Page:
We called our workshop “Cultivating Creativity, Community, and Presence in an Age of Distraction.” We sought to encourage participants, through multimodal communication and media making, to more fully expand their senses and cultivate attention to their environment and to each other. Yet, we also sought an experience as colleagues working together in the common endeavor of fostering creative experiences and critical thinking.


CSS in Action

Our workshop included two parts and our session participants comprised college-aged students, faculty and staff ranging from 30 to 50, and a family including a Mother and her teenaged and tween-aged daughters. What emerged from this representative group and our two activities was a rich dialogue and dance of cognitive reassociation with each other and the world as participants brought awareness to how we use media, and how media uses us. 

In the first part, Communication and Connection, we developed an experience whereby participants paired up and each person was given an aphorism (e.g., “A rising tide lifts all boats” or “In like a lion, out like a lamb”) that they would share with their partner, but with a twist. The twist was that participants needed to get their partner to guess the aphorism without using words directly related to the phrase, and through different modes of communication. Along with the aphorisms, partner groups were assigned four modes of communication: including texting, body language, visuals, and talking on the phone. The goal of our activity was to cultivate opportunities for participants to explore how different modes of communication might impact how we build relationships and connect with other people. We get habituated to using media tools in certain ways and interacting with each other according to the rules of the tools. Part of media literacy education is building awareness of how technologies contain and convey biases that restrict our identities and ways of relating. While critically analyzing these biases is part of media literacy, “a further aspect [includes] audiencing [whereby] audiences develop meanings by producing their own materials” (Rose, 2016, p. 41). Engaging in creative communication as part of audiencing enabled participants to break out of these constraints while also actively feeling these constraints. Ultimately, creative production gave participants a chance to develop awareness of media tools and repurpose media for creative connection. This process relates to the first tenet of CSS, which focuses on changing the rhetoric with which we describe and engage in community.

In the second part, Tools and the Beginner’s Mind, we prepared a media making activity in which partners took an initial photo using an iPad. Then, partner groups switched iPads, offering their photograph to another group. The task then became to use the photograph as a prompt or inspiration to take a new, but related photograph. In this way, groups exchanged imagery in a repeated cycle, each time challenged to create or capture an image that would carry on some visual theme. Our goal in this activity was to foster shoshin, which is a concept in Zen Buddhism of “the beginner’s mind.” Suzuki (2010) explains, “The mind of the beginner is empty, free of the habits of the expert, ready to accept, to doubt, and open to all the possibilities. It is the kind of mind which can see things as they are, which step by step and in a flash can realize the original nature of everything” (p.8). More so than ever before, media shapes our individual identities and our conceptions of reality, including what we think we know about people, societies, and cultures. (Rose, 2016) Some scholars have argued that we are becoming desensitized as a result of all this media exposure (Carnagey, Anderson, & Bushman, 2007), while others suggest that the principles of democracy are made stronger as a result of our new, participatory culture (Shirky, 2010). In cultivating “the beginner’s mind” through photography, we hoped to enable participants to resensitize themselves to their natural environment by encouraging them to pay attention to the details of their world more fully.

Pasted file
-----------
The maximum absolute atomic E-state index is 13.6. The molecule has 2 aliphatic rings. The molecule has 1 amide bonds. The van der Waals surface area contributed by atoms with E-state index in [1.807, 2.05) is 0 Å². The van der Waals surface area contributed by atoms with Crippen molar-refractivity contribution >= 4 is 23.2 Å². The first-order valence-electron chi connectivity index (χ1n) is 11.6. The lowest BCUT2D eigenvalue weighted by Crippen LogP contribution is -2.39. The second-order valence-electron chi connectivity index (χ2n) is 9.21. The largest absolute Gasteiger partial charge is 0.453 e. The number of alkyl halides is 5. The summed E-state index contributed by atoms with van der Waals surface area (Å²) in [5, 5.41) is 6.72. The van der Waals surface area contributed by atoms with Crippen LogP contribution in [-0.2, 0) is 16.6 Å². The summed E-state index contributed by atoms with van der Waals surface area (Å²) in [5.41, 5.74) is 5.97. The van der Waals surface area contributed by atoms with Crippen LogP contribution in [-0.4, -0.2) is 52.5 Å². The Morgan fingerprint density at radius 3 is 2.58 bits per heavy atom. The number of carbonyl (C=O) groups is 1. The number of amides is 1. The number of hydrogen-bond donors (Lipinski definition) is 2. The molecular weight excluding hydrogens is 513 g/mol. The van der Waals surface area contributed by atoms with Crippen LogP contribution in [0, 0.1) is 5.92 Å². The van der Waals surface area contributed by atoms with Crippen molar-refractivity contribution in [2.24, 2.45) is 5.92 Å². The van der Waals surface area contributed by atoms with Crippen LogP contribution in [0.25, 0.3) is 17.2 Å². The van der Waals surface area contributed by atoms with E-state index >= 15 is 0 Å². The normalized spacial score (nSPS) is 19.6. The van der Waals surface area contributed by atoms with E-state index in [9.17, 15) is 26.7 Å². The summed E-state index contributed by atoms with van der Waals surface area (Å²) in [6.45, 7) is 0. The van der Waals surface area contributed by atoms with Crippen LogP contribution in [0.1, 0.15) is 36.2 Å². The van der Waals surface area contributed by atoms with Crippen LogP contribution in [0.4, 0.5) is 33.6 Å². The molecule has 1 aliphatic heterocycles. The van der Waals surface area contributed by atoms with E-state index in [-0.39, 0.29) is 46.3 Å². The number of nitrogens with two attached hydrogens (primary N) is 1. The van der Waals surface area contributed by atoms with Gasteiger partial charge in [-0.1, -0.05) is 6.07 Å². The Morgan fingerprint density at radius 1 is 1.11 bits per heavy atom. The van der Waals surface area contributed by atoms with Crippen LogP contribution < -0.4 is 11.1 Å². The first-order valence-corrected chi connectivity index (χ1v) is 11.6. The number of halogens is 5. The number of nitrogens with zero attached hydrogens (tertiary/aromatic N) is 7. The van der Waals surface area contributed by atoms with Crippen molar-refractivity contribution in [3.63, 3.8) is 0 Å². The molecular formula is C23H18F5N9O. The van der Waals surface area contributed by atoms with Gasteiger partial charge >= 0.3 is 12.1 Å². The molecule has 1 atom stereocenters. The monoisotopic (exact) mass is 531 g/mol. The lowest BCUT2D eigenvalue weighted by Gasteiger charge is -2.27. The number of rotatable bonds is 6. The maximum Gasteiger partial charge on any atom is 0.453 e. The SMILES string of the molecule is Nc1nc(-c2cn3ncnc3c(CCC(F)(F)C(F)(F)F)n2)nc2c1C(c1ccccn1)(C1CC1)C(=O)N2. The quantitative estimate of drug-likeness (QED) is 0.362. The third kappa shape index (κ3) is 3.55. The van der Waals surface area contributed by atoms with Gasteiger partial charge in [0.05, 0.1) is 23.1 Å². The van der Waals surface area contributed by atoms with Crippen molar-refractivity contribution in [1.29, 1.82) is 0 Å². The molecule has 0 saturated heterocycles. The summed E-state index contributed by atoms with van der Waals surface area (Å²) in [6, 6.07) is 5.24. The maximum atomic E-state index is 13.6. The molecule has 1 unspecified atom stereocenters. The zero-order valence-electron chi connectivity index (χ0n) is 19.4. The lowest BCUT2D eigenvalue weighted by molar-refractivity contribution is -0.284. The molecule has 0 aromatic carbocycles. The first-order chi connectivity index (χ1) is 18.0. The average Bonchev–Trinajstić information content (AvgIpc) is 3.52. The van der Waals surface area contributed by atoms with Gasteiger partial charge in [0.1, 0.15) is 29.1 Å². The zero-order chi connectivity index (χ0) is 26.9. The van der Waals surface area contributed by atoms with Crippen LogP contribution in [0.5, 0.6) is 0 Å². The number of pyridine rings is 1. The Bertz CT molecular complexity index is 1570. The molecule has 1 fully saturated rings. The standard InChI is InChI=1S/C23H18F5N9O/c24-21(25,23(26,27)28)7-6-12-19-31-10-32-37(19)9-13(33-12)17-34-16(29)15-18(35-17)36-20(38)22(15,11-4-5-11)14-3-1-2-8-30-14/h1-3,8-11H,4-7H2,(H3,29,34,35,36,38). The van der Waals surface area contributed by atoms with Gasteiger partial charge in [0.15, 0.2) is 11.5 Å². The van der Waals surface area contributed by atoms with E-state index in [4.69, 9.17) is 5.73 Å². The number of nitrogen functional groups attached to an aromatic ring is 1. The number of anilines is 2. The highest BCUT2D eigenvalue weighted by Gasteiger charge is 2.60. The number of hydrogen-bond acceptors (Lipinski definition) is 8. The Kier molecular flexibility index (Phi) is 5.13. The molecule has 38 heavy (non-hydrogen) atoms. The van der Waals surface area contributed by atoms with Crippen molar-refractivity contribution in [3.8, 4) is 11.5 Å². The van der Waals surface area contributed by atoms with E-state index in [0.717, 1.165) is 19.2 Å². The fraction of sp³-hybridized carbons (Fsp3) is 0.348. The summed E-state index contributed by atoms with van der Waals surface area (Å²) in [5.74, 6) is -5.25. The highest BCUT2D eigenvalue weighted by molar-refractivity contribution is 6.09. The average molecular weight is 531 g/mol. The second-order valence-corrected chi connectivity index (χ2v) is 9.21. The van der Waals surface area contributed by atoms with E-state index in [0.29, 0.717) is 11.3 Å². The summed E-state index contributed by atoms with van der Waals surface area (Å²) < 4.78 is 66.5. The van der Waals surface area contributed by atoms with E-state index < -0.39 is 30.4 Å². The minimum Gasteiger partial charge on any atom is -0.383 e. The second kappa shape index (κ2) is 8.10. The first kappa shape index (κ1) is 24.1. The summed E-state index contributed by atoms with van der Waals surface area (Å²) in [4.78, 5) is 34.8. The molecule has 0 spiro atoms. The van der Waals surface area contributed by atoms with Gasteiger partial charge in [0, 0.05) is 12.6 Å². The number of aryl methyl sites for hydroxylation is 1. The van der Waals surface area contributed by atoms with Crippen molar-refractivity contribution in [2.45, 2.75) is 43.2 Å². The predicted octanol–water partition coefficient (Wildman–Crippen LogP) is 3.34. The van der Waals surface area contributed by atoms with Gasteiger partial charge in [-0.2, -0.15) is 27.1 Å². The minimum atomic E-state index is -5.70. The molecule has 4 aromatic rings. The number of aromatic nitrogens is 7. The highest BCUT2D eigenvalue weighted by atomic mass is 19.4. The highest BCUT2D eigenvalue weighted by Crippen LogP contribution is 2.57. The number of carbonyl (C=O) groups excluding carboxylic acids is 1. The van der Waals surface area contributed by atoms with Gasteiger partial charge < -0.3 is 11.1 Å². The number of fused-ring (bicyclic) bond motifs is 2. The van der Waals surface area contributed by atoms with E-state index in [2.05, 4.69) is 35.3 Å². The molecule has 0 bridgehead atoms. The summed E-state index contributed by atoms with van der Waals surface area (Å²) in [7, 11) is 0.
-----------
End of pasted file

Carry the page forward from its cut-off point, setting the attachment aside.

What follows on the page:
Figures 3 and 4 are examples of our shoshin exercise, or linked photo cycles, that we shared with participants to introduce the activity. The two examples highlight how individual interpretations of the same image may differ, initiating a creative cycle of imagery that is distinct depending on the photographer.pastedGraphic_1.png

Figure 3: An example of a Linking Photography Cycle. Photo credit: Theresa Redmond


Figure 4: A second example of a Linking Photography Cycle. Photo credit: Jeff Goodman

The goal of our linked photo cycle activity was to encourage participants to use digital tools in new ways, while also seeing the world through new eyes. Further, we were working to cultivate connections between each other, connections within ourselves, and connections to the physical world. Following their creative photographic meanderings, we asked participants to discuss: 

  • How did this activity connect you with each other in meaningful, playful ways?
  • How did this activity connect you with your creative spirit and heart?
  • How did this activity connect you with your physical world and environment?

This process, as we learned, relates to CSS tenants 5 and 6, specifically as the experience invited participants to improve the conditions of our environment and to build both physical and metaphorical bridges between people and communities.  


In response to Communication and Connection, participants were immediately immersed in discussion of the four modes of communication, sharing successes and frustrations as they described which aphorisms they were assigned and how they communicated using various modes and media. Specifically, the conversation centered on the constraints or affordances of the different modes of communication, and the biases they brought to our communicative practice. For instance, communication through body language and visuals was the most effective and efficient, while texting seemed the least efficient and caused the most frustration. Yet participants – in particular our teen and tween representatives – explained that they used texting more frequently in their daily communication because it was seemingly more efficient. After some discussion, it was also revealed that texting was less intrusive in that it did not require the communicators to engage in conversation that might veer from the message purpose. In connecting our activity back to the idea of creative social stewardship as a practice for socio-cultural sustainability, this realization gives one pause to consider how texting might limit authentic or deep communication and, potentially, thwart meaningful connections. Figure 5 reveals the physical isolation of texting, while Figure 6 illuminates the cohesive and connective power of clay as a medium for expression.